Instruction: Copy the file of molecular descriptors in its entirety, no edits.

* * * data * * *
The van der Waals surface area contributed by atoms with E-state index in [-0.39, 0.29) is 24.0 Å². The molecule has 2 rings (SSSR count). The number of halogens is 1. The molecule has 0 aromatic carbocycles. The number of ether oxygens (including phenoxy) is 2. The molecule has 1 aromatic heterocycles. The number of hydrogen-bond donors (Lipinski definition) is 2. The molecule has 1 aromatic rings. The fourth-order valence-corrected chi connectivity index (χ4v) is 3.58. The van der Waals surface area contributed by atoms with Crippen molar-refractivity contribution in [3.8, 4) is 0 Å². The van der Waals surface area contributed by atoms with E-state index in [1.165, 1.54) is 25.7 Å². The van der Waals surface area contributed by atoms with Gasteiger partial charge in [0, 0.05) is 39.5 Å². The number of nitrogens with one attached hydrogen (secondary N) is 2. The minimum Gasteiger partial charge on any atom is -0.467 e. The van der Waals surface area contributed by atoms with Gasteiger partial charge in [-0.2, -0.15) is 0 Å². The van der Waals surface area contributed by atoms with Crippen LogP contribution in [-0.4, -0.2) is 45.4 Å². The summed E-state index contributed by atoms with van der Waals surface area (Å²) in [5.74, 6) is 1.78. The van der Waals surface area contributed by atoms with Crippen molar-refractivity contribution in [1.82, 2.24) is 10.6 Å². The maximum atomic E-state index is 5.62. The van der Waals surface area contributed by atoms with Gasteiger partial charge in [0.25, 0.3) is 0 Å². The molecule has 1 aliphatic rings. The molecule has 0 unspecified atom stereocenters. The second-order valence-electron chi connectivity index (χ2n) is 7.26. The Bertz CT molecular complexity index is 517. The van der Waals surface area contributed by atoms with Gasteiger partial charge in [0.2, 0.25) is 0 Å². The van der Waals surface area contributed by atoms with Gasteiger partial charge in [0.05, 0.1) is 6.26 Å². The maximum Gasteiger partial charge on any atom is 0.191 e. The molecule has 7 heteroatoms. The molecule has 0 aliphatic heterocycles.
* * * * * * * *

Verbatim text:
The van der Waals surface area contributed by atoms with E-state index in [-0.39, 0.29) is 24.0 Å². The molecule has 2 rings (SSSR count). The number of halogens is 1. The molecule has 0 aromatic carbocycles. The number of ether oxygens (including phenoxy) is 2. The molecule has 1 aromatic heterocycles. The number of hydrogen-bond donors (Lipinski definition) is 2. The molecule has 1 aromatic rings. The fourth-order valence-corrected chi connectivity index (χ4v) is 3.58. The van der Waals surface area contributed by atoms with Crippen molar-refractivity contribution in [3.8, 4) is 0 Å². The van der Waals surface area contributed by atoms with E-state index in [1.165, 1.54) is 25.7 Å². The van der Waals surface area contributed by atoms with Gasteiger partial charge in [0, 0.05) is 39.5 Å². The number of nitrogens with one attached hydrogen (secondary N) is 2. The minimum Gasteiger partial charge on any atom is -0.467 e. The van der Waals surface area contributed by atoms with Gasteiger partial charge in [-0.2, -0.15) is 0 Å². The van der Waals surface area contributed by atoms with Crippen LogP contribution in [-0.4, -0.2) is 45.4 Å². The summed E-state index contributed by atoms with van der Waals surface area (Å²) in [5.74, 6) is 1.78. The van der Waals surface area contributed by atoms with Crippen molar-refractivity contribution in [1.82, 2.24) is 10.6 Å². The maximum atomic E-state index is 5.62. The van der Waals surface area contributed by atoms with Gasteiger partial charge in [0.25, 0.3) is 0 Å². The molecule has 1 aliphatic rings. The molecule has 0 unspecified atom stereocenters. The second-order valence-electron chi connectivity index (χ2n) is 7.26. The Bertz CT molecular complexity index is 517. The van der Waals surface area contributed by atoms with Gasteiger partial charge in [0.2, 0.25) is 0 Å². The van der Waals surface area contributed by atoms with Gasteiger partial charge in [0.05, 0.1) is 6.26 Å². The maximum Gasteiger partial charge on any atom is 0.191 e. The molecule has 7 heteroatoms. The molecule has 0 aliphatic heterocycles.